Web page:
No is my answer. It is a potential universe of possibilities though. It is a whole within a greater assemblage, as is Bill Kluba’s Two Tables.
On the poet and the poet’s language, Shelley writes:
Their language is vitally metaphorical; that is, it marks the before unapprehended relations of things and perpetuates their apprehension, until the words which represent them, become, through time, signs for portions or classes of thoughts instead of pictures of integral thoughts; and then if no new poets should arise to create afresh the associations which have been thus disorganized, language will be dead to all the nobler purposes of human intercourse.
One reading of this passage suggest that we cannot end the conversation with Kluba and Courbet and Timmons or Weishaus’ The Way North or François Coulon’s The Reprover. Although well known, it is worth remarking that the significance of Shelley’s observation has to do with the “unapprehended relations of things” and the human need to persist in the search. In Ornans, we learn that Courbet found significance in the power of the moment “in between,” as Eliot and Joyce would build on later, and that Arnold found power in the act of striking out the center, envisioning a world where every human act has the force of relation. Courbet did not paint a funeral. Arnold did not write “lust.” But these are not works of “negation.” They are additive, bringing to light the “unremarked” and “unapprehended,” the dark matter of human experience.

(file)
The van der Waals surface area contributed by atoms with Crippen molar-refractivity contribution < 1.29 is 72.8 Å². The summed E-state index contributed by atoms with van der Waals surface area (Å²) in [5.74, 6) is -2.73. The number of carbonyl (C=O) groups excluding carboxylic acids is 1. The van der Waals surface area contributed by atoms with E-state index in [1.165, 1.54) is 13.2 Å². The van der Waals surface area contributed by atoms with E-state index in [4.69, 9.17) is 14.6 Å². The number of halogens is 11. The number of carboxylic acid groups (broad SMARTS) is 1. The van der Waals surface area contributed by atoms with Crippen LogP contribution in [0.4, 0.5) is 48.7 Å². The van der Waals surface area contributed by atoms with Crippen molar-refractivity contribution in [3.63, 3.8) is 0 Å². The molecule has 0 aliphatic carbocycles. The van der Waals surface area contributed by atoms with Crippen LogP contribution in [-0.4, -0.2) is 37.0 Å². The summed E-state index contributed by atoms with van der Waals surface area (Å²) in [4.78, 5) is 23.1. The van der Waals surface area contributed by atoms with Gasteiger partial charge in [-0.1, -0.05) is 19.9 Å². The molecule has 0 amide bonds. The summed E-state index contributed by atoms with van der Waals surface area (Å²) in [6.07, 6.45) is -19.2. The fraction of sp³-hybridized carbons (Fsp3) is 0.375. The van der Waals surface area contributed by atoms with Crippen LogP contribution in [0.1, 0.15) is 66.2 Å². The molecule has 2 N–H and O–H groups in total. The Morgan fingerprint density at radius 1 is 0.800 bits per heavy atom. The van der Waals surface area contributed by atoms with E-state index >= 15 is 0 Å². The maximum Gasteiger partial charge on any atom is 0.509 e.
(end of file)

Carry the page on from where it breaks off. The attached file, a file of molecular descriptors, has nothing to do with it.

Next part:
Kafka’s The Trial never grows stale. The Kafkan, however, as a descriptive modifier, has become a cliche. The Borgesian suffers similar potential for emptiness, while the fictions live on with every encounter. And what political commentator hasn’t used Yeats to describe the current state of affairs? In my view, Victory Garden must not “prove” anything. There is something implicit in the voice and feel of interactive fiction, something impressive in its often powerful imagery and relationships, something impressive in its infinite possibility of forms, and, finally, something in its ideas that can be expressed in no other form, something that will “create afresh the associations.”
It’s time to close this first section of the series on reading hypertext. Some structure and language has been found, I believe. An idea that might act as a guide: hypertext as a confluence of a universe of human experience in space and time.
Time to get back to reading.